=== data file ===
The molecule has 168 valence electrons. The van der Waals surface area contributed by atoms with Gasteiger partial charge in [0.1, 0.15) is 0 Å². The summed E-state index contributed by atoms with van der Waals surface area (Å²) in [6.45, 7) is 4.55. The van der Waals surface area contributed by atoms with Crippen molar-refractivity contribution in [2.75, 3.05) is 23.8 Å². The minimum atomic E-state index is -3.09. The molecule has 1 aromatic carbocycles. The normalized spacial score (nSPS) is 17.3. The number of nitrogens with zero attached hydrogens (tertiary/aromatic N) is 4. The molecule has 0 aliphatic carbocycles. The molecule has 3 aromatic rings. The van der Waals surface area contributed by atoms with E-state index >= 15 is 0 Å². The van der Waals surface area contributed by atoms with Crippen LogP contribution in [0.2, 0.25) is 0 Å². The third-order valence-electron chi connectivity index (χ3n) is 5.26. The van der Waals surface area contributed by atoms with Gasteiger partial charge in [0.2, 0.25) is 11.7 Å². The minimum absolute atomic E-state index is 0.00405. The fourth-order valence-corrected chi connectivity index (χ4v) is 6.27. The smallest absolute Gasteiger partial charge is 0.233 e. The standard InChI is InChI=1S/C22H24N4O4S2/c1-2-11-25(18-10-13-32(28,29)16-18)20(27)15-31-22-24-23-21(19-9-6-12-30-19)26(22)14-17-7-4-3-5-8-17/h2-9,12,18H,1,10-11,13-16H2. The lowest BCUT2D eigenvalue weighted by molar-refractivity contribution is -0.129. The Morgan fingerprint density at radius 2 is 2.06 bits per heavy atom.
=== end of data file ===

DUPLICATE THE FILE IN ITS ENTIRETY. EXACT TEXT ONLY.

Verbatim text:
The molecule has 168 valence electrons. The van der Waals surface area contributed by atoms with Gasteiger partial charge in [0.1, 0.15) is 0 Å². The summed E-state index contributed by atoms with van der Waals surface area (Å²) in [6.45, 7) is 4.55. The van der Waals surface area contributed by atoms with Crippen molar-refractivity contribution in [2.75, 3.05) is 23.8 Å². The minimum atomic E-state index is -3.09. The molecule has 1 aromatic carbocycles. The normalized spacial score (nSPS) is 17.3. The number of nitrogens with zero attached hydrogens (tertiary/aromatic N) is 4. The molecule has 0 aliphatic carbocycles. The molecule has 3 aromatic rings. The van der Waals surface area contributed by atoms with E-state index >= 15 is 0 Å². The van der Waals surface area contributed by atoms with Crippen LogP contribution in [0.2, 0.25) is 0 Å². The third-order valence-electron chi connectivity index (χ3n) is 5.26. The van der Waals surface area contributed by atoms with Gasteiger partial charge in [0.2, 0.25) is 11.7 Å². The minimum absolute atomic E-state index is 0.00405. The fourth-order valence-corrected chi connectivity index (χ4v) is 6.27. The smallest absolute Gasteiger partial charge is 0.233 e. The standard InChI is InChI=1S/C22H24N4O4S2/c1-2-11-25(18-10-13-32(28,29)16-18)20(27)15-31-22-24-23-21(19-9-6-12-30-19)26(22)14-17-7-4-3-5-8-17/h2-9,12,18H,1,10-11,13-16H2. The lowest BCUT2D eigenvalue weighted by molar-refractivity contribution is -0.129. The Morgan fingerprint density at radius 2 is 2.06 bits per heavy atom.